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Stonehenge revamp greenlight

Laura
Friday 22 Jan 2010

English Heritage reveals approved plans for visitor centre

Following years of to-ing and fro-ing, planning permission has finally been granted by Wiltshire Council for the construction of the Stonehenge Visitor Centre, designed by Denton Corker Marshall (DCM).

Loraine Knowles, Stonehenge project director for English Heritage, said: "This is an important step in returning Stonehenge to a more dignified setting and creating facilities more fitting for a world-renowned tourist attraction. We can now begin to look forward to providing a much improved, high quality experience for visitors at an environmentally sensitive development."

Sited 1.5 miles to the west of World Heritage Site, the Visitor Centre will not be visible from Stonehenge. The architectural concept is for an undulating canopy with a pair of self-contained ‘pods’ – one transparent and mainly of glass, the other solid and mainly of timber - sitting beneath. The roof is perforated at the edges to allow patterns of sun and shade to soften the solidity of the structure and moves to echo the rolling form of the surrounding landscape. The exhibition areas, café, shop and general facilities will be housed in the pods providing opportunities for interpretation and education. The facility will be constructed using local and sustainable building materials where possible. The centre will be linked to the monument by a low-key transit system.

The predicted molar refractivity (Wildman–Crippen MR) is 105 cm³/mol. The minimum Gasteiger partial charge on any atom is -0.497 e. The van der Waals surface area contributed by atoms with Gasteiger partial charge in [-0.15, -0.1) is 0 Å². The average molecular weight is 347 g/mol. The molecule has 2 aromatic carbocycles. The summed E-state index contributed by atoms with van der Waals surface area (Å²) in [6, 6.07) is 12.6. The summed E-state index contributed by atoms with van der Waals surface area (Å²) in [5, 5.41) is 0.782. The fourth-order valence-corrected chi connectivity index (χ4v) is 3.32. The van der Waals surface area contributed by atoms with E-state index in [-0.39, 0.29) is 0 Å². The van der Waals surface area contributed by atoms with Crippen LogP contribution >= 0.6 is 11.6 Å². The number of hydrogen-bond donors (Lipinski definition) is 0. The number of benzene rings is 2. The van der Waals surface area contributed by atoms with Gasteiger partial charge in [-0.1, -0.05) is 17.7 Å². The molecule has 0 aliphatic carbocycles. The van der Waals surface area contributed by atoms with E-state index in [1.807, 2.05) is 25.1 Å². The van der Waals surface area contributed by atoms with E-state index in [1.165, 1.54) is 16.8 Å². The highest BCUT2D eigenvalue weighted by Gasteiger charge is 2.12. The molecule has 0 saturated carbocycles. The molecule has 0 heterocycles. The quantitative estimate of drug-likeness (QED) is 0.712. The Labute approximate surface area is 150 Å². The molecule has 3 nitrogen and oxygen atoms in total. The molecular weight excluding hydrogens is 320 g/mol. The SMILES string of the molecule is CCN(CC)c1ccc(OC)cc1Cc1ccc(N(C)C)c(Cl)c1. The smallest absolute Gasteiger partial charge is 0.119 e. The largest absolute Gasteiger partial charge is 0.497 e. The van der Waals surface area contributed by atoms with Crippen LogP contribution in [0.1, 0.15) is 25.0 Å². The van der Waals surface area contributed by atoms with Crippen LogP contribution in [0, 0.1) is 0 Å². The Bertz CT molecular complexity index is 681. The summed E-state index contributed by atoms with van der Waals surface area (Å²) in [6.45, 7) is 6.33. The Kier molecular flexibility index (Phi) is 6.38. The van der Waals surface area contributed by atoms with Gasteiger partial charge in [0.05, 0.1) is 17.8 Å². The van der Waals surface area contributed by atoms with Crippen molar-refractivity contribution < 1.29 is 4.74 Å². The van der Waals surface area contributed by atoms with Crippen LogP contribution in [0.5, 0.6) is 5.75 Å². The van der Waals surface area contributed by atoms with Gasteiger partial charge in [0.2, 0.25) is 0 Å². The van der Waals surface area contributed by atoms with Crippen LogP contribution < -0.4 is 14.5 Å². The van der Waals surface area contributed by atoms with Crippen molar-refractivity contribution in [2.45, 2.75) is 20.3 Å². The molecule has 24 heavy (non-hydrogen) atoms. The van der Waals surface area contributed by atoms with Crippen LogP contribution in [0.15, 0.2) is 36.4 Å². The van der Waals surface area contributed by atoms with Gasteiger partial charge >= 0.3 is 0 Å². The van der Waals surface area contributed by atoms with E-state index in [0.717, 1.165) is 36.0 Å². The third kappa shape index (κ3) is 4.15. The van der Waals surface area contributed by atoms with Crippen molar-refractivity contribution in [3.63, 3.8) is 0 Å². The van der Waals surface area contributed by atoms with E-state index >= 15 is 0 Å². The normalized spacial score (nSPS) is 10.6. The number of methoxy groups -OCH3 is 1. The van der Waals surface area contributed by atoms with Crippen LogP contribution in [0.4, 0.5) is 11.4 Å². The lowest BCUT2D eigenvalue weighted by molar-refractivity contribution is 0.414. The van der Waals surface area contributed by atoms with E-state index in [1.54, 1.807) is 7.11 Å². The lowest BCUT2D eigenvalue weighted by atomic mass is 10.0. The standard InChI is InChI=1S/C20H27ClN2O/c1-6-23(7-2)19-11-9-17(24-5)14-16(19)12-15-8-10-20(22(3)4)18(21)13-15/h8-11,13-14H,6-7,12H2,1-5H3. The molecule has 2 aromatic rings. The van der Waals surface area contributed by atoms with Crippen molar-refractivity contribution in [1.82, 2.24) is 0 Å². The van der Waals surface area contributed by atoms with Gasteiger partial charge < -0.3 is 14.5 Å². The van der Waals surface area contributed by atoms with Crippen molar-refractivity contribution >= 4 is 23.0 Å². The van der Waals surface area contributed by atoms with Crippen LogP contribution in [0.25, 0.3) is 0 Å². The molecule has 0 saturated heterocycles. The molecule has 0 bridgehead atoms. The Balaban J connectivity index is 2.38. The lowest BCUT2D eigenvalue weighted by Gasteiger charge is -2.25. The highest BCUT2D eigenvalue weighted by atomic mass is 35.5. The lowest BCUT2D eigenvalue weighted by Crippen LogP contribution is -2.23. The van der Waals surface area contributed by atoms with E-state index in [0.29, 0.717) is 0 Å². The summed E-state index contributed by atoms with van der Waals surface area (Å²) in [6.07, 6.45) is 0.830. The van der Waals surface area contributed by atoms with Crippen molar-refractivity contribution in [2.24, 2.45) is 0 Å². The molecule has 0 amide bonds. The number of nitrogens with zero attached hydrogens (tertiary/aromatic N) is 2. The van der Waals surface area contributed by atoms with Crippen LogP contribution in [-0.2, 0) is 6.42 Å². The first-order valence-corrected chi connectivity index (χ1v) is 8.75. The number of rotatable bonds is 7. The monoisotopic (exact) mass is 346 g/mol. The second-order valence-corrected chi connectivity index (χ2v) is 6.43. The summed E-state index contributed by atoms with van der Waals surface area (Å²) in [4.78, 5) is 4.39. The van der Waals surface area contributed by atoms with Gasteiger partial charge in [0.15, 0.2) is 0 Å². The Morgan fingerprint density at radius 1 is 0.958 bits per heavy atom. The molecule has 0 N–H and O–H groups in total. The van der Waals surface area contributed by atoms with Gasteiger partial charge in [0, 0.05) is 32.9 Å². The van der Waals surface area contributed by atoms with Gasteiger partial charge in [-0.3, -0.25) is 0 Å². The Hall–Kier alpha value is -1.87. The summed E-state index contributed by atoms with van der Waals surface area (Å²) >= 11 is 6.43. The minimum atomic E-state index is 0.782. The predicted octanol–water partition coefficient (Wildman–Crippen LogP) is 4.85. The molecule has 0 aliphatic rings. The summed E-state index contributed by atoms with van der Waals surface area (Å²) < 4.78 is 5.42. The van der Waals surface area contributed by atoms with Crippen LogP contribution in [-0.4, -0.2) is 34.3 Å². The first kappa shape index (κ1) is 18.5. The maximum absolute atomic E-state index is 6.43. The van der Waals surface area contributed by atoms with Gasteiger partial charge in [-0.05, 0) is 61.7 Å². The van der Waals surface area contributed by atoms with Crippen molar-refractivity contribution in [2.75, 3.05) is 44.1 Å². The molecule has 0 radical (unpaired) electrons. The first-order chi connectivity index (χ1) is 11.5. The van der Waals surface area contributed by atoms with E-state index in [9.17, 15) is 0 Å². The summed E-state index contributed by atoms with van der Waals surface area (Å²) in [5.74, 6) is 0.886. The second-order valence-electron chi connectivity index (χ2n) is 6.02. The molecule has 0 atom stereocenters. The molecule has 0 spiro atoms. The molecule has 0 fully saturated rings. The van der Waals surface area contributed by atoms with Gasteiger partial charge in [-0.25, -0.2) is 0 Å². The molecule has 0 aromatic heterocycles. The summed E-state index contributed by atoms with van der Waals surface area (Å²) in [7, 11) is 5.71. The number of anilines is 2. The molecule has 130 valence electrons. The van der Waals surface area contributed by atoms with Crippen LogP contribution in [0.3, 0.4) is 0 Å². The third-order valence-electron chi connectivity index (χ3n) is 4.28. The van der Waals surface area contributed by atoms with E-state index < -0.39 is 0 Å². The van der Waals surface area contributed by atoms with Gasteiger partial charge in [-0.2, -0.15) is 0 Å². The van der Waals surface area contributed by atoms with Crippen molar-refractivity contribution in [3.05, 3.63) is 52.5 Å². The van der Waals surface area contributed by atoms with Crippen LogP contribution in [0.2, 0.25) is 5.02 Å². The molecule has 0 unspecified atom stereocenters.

With planning permission in place for the visitor centre, plans for the closure of the A344 adjacent to the Stones (from the A303 to Byway 12) will be put forward for approval. At the same time, Wiltshire Council will be consulting on proposals to restrict motorised vehicles on the remaining part of the A344 and on nearby Byways.

DCM Director, Stephen Quinlan said: “Designing a visitor centre at a site of such importance is both a major challenge and a serious responsibility. Our proposal, above all, seeks not to compromise the solidity and timelessness of the Stones, but to satisfy the brief with a design which is universally accessible, environmentally sensitive, and at the same time appears almost transitory in nature.”

Construction is planned for 2011 with the centre expected to open in 2012, prior to the Olympics.

Laura Paton
Editorial

Key Facts:

Architecture
United Kingdom
Civic Buildings

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